Since the start of the Close the Gap Campaign and the public movement it inspired, people have been demanding and voicing their concern towards equalising life outcomes for all Australians.
- Aboriginal and Torres Strait Islander people born in 2015-17 have a life expectancy estimated to be 8.6 years lower than that of non-Indigenous people
- First Nations People are 5 times more likely to suffer from diabetes and 4 times more likely for chronic kidney disease compared to non-Indigenous Australians
- Two-thirds of First Nations People have one chronic disease, and one-third suffer from 3 or more chronic diseases
- 80 per cent of the mortality gap between First Nations and non-Indigenous Australians aged 35-74 years is due to chronic diseases
The differences in health outcomes are causally linked to the social determinants of health, health risk factors and access to appropriate health services. The social determinants of health are estimated to be responsible for more than one-third of the health gaps between Aboriginal and Torres Strait Islander peoples and non-Indigenous Australians. First Nations peoples on average have lower levels of education, employment, income, and poorer quality of housing. These factors, known as the social determinants of health, impact on an individual’s health status, and are inextricably connected. If First Nations adults had the same household income, employment rate, working hours, and smoking rates as non-Indigenous Australians, the health gap would be reduced by more than a third.
National Agreement in 2020
In July 2020, a new National Agreement was reached after evidence from the previous 12 years of the Government’s first iteration of the Closing the Gap Strategy not having achieved what had been hoped for.Upon reviewing the failures of the previous Agreement, Prime Minister Morrison stated ‘that without true partnership with Aboriginal and Torres Strait Islander people, we will hamper our own progress’.The Coalition of Aboriginal and Torres Strait Islander Peak Organisations, and all Australian governments (the Federal, State, Territory and Australian Local Government Association) committed to 16 targets under the National Agreement to Close the Gap, including the following.
Target 1: Close the gap in life expectancy within a generation by 2031
Target 10: By 2031, reduce the rate of Aborignal and Torres Strait Islander adults held in incarceration by at least 15 per cent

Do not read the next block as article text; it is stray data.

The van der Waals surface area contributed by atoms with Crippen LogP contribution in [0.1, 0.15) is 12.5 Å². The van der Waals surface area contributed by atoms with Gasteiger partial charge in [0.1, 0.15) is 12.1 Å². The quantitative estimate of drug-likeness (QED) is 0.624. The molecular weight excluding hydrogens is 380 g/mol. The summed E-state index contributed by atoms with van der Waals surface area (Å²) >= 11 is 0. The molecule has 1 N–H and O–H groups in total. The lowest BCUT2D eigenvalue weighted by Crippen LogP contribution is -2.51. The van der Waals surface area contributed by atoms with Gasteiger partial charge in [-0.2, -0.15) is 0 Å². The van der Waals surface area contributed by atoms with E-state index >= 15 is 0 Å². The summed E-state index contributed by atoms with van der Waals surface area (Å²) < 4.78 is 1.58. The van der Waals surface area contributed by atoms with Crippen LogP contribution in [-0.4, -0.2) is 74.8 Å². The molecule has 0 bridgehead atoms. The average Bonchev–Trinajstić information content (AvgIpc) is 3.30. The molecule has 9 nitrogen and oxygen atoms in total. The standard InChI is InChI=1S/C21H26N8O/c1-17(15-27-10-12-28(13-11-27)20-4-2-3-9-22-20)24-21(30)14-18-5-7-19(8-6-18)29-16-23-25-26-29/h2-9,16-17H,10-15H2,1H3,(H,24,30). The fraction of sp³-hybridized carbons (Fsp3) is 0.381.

Target 14: Signficant and sustained reduction in suicide of Aboriginal and Torres Strait Islander people towards zero
The foundation of these 16 targets are the four priority reform areas:
- shared decision making,
- building the community controlled sector,
- improving mainstream institutions, and
- Aboriginal and Torres Strait Islander led data.
Pat Turner AM, CEO of NACCHO, stated ‘the four priority reform areas, including for the first time a commitment to fighting structural racism, are game changers that the government is committing to’.
Disability continues to be overlooked generally with none of the 16 targets in the new National Agreement addressing the disability experience of First Nations Peoples.
First Peoples Disability Network has commented on this oversight and questioned the policys’ aspiration to be ‘evidence based’ due to the lack of engagement with evidence showing the acute disadvantage of Aboriginal and Torres Strait Islander peoples with disability. Damian Griffis, CEO of First Nations Disability Network stated that disability is still not well understood, and there needs to be stand alone targets for disability, implementing disability within cross cutting targets such as education is not enough.
‘Disability is not just a health issue, it exists under all target areas; families, children and youth, justice, health, economic development, culture and language, education, healing and eliminating racism and systemic discrimination.’ – First Nations Disability Network Australia CEO Damian Griffis.